UNEP developing framework for Ecosystem-Based Adaptation.

Jun 12, 2012 No Comments by

A new ‘Ecosystem-Based Adaptation Decision Support Framework’ (EBA-DSF) is under development by UNEP and partners as part of a wider adaptation strategy to assist national planners and decision-makers in selecting, designing, implementing, and tracking the EBA approaches. The framework is outlined in a working document entitled Ecosystem- Based Adaptation Guidance: Moving from Principles to Practice.

As a global leader in science-based environmental policy-setting and implementation, UNEP has taken the step of selecting EBA as one of its key programs to assist countries and their people in their adaptation efforts. EBA addresses the crucial links between climate change, biodiversity, ecosystem services, and sustainable resource management in support of healthy ecosystems. It also addresses opportunities for sustainable economic prosperity in conjunction with the provision of defense against the negative effects of climate change and environmental degradation.
The EBA-DSF centers around four iterative steps and strategic considerations: Setting Adaptive Context – Selecting Appropriate Adaptation Options – Design for Change – Adaptive Implementation.

The EBA-DSF is developing into a capacity building platform to support the implementation of National Adaptation Plans (NAPs) and other adaptation actions. The overarching goal of the UNEP EBA programme is to help vulnerable communities adapt to climate change through good ecosystem management practices, and by integrating the communities into global, regional, national and local climate change strategies and action plans. The Programme has an emphasis on Least Developed Countries (LDCs), Small Island Developing States (SIDS), and Africa. Consequently, the guidance provided in this document is intended to support LDCs and SIDS through their adaptation decision-making process as they move toward building resilience for, and restoration of, degraded or vulnerable ecosystems.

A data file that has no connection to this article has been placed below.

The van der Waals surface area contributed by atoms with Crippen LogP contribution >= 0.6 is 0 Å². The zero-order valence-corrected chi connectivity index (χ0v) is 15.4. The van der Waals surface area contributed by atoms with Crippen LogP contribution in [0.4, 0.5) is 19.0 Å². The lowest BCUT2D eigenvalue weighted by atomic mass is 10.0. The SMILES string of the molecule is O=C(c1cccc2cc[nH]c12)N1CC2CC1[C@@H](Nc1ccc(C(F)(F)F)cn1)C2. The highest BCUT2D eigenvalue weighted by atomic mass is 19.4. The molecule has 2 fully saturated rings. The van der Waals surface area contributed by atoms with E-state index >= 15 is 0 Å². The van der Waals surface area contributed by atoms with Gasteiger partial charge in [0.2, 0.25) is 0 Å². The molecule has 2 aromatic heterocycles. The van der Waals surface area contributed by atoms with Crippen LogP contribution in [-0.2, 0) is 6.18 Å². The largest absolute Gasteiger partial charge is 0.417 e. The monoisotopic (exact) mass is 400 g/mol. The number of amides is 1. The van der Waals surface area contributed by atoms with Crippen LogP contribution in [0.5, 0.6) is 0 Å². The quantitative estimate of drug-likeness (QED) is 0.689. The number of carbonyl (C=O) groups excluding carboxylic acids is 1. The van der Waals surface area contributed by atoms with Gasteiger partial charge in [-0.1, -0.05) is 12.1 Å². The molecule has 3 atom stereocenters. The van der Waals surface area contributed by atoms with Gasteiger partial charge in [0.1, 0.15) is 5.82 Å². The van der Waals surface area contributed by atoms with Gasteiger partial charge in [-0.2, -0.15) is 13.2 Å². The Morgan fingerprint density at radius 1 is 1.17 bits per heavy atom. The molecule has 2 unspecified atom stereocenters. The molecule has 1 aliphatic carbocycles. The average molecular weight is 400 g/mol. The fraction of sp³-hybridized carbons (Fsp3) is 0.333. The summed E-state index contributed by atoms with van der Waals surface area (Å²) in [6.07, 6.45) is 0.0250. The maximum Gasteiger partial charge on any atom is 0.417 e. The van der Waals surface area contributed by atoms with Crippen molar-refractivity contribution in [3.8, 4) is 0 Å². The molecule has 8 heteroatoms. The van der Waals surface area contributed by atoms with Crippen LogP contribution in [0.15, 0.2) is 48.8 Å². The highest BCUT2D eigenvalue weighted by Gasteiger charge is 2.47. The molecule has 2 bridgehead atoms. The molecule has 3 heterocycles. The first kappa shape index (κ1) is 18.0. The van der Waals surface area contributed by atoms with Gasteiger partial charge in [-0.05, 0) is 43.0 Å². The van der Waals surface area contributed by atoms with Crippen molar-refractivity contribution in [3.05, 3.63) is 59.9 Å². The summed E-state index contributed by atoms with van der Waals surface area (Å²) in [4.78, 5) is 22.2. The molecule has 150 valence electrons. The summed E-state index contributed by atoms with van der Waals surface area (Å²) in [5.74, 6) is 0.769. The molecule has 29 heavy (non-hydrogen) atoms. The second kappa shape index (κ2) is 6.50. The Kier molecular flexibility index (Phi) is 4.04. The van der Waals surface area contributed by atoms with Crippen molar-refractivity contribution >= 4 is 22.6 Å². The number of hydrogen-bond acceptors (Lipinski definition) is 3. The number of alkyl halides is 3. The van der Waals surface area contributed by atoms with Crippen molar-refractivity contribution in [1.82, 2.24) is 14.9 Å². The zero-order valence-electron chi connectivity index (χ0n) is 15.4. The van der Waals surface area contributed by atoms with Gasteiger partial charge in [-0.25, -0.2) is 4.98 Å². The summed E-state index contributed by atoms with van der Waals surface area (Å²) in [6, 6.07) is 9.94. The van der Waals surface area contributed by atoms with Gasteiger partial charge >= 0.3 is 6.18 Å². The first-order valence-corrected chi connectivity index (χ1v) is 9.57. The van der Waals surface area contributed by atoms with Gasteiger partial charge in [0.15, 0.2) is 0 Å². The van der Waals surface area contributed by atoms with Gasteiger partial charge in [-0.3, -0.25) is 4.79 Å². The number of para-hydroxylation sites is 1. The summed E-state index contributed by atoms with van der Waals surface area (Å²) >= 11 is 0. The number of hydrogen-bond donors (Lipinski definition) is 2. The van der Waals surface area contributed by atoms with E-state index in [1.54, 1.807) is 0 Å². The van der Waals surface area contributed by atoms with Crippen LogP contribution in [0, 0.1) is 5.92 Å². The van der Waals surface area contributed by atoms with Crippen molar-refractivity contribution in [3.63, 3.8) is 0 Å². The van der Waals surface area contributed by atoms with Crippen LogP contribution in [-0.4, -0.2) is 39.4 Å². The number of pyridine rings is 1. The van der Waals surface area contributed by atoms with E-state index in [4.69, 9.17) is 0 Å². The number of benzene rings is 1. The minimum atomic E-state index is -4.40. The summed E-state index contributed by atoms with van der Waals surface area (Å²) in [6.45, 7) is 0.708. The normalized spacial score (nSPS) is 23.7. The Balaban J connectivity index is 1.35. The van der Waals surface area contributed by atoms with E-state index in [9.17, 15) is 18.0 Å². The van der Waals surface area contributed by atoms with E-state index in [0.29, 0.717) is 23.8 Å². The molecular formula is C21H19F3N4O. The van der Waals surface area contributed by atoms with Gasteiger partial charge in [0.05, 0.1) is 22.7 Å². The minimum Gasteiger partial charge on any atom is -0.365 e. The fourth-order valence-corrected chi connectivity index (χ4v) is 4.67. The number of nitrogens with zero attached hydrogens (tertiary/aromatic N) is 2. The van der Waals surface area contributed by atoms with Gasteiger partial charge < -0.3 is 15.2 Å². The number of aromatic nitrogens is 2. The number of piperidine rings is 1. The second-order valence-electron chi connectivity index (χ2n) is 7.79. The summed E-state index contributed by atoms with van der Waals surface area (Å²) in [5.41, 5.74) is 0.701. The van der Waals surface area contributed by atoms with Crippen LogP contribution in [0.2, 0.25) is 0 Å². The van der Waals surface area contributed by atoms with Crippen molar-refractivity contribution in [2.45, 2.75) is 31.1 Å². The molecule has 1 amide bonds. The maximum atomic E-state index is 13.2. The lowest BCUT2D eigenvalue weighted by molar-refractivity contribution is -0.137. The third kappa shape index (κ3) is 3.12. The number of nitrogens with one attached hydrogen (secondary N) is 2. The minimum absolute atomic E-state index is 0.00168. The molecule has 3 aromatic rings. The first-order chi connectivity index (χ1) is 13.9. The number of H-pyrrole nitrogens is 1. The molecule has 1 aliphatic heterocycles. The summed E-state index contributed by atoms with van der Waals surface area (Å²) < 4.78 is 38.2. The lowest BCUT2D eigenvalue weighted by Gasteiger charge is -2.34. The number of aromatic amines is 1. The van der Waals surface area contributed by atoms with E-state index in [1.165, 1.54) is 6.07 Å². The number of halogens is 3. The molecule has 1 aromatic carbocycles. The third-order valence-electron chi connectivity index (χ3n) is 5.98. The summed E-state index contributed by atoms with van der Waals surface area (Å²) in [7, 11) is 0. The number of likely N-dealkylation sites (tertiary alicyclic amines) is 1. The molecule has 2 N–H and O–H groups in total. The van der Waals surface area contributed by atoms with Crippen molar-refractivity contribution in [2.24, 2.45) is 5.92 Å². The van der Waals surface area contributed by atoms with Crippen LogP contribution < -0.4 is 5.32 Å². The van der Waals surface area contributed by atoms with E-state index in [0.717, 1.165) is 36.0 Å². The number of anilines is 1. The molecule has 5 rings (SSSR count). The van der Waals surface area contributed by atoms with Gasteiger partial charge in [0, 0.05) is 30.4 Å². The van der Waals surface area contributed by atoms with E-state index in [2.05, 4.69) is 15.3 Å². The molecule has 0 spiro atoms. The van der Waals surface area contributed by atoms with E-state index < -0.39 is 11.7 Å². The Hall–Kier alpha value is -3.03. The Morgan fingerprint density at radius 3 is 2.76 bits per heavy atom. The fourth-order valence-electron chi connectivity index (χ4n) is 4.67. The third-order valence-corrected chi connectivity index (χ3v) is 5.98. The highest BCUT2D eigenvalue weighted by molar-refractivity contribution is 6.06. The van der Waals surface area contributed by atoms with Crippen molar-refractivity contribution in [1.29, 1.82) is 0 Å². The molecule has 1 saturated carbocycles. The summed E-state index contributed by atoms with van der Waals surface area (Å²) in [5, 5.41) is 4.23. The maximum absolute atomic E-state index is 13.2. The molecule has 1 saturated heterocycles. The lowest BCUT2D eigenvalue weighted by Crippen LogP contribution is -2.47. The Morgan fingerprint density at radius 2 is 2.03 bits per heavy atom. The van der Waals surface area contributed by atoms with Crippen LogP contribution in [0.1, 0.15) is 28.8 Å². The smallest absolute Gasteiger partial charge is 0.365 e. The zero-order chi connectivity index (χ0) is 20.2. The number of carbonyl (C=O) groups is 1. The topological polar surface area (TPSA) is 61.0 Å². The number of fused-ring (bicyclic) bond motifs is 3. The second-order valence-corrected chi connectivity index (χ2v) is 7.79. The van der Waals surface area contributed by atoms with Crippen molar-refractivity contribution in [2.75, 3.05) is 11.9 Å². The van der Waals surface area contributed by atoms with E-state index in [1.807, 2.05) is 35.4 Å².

Upcoming steps include pilot testing and refinement of the framework, as well as the development of practical modules for Monitoring & Evaluation (M&E), ecosystem specific DSF’s, and related training packages.

 

 

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About the author

Karen is currently a master's degree candidate in the Conflict Resolution program at the University of Massacusetts Boston and is on hiatus from her practice as an attorney in Massachusetts. Her prior career was as a college administrator and as an adjunct faculty member at a college in South Carolina. Karen holds a BA in English from the College of Charleston, a MPA from the University of South Carolina and a JD from Harvard Law School.
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